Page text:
“And what about the sentence Omnia vulnerant, ultima necat?” Lara said.
The professor shrugged: “Who knows? The scythe and the hourglass are symbols of the brevity of life and the imminent arrival of death. Maybe Drakul wanted to make a cruel joke, or maybe Loanna, feeling hopeless, unleashed her anger in this fatalistic phrase.”
Lara returned the transparencies to him and said: “We’re grateful to you. You’ve cooperated with us, but it’s better for you to disappear for a while, now that Karel may target you.”
Ivanoff shook his head. “But where would I go? This is my home. No, I’m staying.”
“It’s your choice. C’mon.” She said to Kurtis. “We’re done here.”
They went towards the door, but then Ivanoff said to Kurtis: “Umm...could you please show me more of your powers? That closet door explosion was amazing...I’d like to see something like that again…for example, make something fly or burst into pieces.”
Kurtis bellowed at him with a glance. “You think I’m a circus clown?”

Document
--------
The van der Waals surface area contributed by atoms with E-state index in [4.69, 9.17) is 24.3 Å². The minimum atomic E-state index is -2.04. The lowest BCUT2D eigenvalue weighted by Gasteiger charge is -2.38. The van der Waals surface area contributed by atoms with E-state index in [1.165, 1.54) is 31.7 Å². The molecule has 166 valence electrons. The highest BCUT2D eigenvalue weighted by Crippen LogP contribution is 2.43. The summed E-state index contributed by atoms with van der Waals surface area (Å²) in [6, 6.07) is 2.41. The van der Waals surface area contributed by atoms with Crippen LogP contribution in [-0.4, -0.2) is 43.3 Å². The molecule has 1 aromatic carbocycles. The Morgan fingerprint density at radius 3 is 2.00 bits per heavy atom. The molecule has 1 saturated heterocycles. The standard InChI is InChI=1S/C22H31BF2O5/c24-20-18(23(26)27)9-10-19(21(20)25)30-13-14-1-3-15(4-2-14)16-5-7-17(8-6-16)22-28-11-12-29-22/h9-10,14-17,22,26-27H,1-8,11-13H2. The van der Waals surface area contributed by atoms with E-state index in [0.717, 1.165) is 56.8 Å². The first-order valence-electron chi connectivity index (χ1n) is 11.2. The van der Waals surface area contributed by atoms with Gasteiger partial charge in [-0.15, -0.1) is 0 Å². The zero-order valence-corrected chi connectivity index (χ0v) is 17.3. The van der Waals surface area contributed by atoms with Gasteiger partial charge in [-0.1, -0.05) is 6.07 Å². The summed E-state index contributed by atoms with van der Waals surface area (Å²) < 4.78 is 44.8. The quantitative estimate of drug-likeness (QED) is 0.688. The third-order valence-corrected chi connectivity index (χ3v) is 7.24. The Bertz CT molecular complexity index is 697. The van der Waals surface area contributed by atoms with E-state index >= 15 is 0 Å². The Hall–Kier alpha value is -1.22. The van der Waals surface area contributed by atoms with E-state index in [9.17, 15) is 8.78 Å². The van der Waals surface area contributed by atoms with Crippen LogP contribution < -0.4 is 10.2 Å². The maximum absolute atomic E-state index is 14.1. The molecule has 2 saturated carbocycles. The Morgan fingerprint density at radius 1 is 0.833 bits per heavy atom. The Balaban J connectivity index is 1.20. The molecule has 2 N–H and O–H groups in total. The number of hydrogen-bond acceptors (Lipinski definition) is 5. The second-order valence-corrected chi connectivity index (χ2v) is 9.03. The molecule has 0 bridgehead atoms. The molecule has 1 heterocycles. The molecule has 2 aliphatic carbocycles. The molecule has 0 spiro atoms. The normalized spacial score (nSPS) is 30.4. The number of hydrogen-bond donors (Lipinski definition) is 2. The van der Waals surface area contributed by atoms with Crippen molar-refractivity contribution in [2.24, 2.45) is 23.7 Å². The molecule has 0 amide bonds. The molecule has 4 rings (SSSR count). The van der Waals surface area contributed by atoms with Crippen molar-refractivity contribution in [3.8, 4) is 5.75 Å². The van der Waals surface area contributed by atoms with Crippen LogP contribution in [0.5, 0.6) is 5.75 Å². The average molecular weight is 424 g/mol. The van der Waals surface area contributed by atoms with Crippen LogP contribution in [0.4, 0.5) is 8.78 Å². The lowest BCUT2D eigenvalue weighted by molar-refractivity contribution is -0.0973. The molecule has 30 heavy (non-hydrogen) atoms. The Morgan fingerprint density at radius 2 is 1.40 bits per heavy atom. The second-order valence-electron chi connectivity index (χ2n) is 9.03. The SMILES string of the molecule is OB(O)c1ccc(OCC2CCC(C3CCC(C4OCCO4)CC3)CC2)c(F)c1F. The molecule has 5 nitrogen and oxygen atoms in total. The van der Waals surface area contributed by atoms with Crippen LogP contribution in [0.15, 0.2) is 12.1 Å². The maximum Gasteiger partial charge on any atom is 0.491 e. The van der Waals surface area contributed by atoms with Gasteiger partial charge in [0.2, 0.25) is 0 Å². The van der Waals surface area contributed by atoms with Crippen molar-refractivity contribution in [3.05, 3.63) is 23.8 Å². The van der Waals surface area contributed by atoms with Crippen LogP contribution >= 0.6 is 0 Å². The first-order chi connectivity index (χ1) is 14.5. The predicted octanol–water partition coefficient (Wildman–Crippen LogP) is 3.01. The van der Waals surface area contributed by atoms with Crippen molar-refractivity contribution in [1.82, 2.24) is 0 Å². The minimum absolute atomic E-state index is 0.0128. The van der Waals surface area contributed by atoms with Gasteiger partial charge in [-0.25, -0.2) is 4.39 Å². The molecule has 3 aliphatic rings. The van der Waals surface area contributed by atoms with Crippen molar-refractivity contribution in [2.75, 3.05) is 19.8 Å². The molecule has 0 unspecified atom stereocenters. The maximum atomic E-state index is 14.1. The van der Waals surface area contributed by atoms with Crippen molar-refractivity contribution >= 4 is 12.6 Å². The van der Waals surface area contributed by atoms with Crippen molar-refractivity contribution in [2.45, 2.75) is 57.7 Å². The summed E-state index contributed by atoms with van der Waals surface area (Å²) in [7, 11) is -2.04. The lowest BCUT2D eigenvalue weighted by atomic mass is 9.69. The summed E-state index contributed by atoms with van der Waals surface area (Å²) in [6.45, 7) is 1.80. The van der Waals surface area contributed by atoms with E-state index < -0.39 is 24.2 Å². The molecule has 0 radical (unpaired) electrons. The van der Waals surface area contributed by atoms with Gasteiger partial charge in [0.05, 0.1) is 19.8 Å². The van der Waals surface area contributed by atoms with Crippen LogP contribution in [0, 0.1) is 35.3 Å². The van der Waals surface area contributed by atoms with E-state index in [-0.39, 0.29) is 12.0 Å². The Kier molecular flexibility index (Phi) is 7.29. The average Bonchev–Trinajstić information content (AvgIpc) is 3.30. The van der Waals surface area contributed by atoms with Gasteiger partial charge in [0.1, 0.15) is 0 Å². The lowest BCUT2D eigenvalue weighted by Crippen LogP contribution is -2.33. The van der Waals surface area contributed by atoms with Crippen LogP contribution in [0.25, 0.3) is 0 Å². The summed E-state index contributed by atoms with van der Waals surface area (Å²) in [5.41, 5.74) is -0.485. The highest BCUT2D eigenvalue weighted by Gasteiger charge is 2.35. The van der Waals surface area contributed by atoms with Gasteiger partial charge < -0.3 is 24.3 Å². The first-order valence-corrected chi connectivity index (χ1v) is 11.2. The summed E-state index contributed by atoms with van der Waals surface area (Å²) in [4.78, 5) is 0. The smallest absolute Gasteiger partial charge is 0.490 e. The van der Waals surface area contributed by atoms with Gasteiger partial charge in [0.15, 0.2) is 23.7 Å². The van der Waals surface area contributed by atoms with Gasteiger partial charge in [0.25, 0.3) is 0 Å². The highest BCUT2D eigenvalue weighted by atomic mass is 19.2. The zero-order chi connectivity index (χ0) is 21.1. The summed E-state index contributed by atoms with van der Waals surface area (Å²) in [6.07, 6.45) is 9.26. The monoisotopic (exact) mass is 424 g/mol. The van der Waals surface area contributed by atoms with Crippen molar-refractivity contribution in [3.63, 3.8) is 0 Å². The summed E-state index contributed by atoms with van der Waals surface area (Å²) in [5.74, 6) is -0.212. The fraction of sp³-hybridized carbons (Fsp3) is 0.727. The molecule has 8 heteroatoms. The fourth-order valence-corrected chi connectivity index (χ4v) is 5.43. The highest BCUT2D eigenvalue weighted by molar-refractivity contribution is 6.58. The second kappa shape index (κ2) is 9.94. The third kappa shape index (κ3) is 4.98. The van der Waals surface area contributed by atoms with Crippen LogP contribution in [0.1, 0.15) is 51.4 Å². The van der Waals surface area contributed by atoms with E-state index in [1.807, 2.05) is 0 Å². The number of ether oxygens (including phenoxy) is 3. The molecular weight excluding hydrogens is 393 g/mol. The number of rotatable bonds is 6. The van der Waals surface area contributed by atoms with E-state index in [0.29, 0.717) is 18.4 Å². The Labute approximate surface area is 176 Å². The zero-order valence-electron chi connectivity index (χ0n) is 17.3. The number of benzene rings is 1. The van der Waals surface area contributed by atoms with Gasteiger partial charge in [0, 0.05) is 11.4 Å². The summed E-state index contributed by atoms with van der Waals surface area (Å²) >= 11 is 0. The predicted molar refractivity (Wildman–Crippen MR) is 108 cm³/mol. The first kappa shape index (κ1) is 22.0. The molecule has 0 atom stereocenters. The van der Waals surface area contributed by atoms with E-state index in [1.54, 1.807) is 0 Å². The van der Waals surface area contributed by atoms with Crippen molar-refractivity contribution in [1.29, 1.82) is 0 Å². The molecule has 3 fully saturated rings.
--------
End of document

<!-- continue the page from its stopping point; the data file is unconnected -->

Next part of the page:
The sun was rising when they returned to the hotel, so tired that they entered their respective rooms without exchanging a word. Almost ten hours later, Lara woke up. She had fallen asleep on the bed without even pulling back the sheets. A fresh breeze came through the window. She got up, entered the bathroom, and had a shower to wash away the rest of the blood and dirt. Wrapped in a towel, she stood in front of the mirror and examined her injured arm. It was discoloured a blueish purple, but neither broken nor dislocated. While rubbing ointment over the bruise, she recalled with displeasure their unsuccessful outcomes up to that moment.
Suddenly, the telephone rang. Lara picked it up and heard a familiar voice speaking in Greek: “How are you doing, Miss Croft?” It was the man who had called before in the boat, apologizing for Karolis’ attack.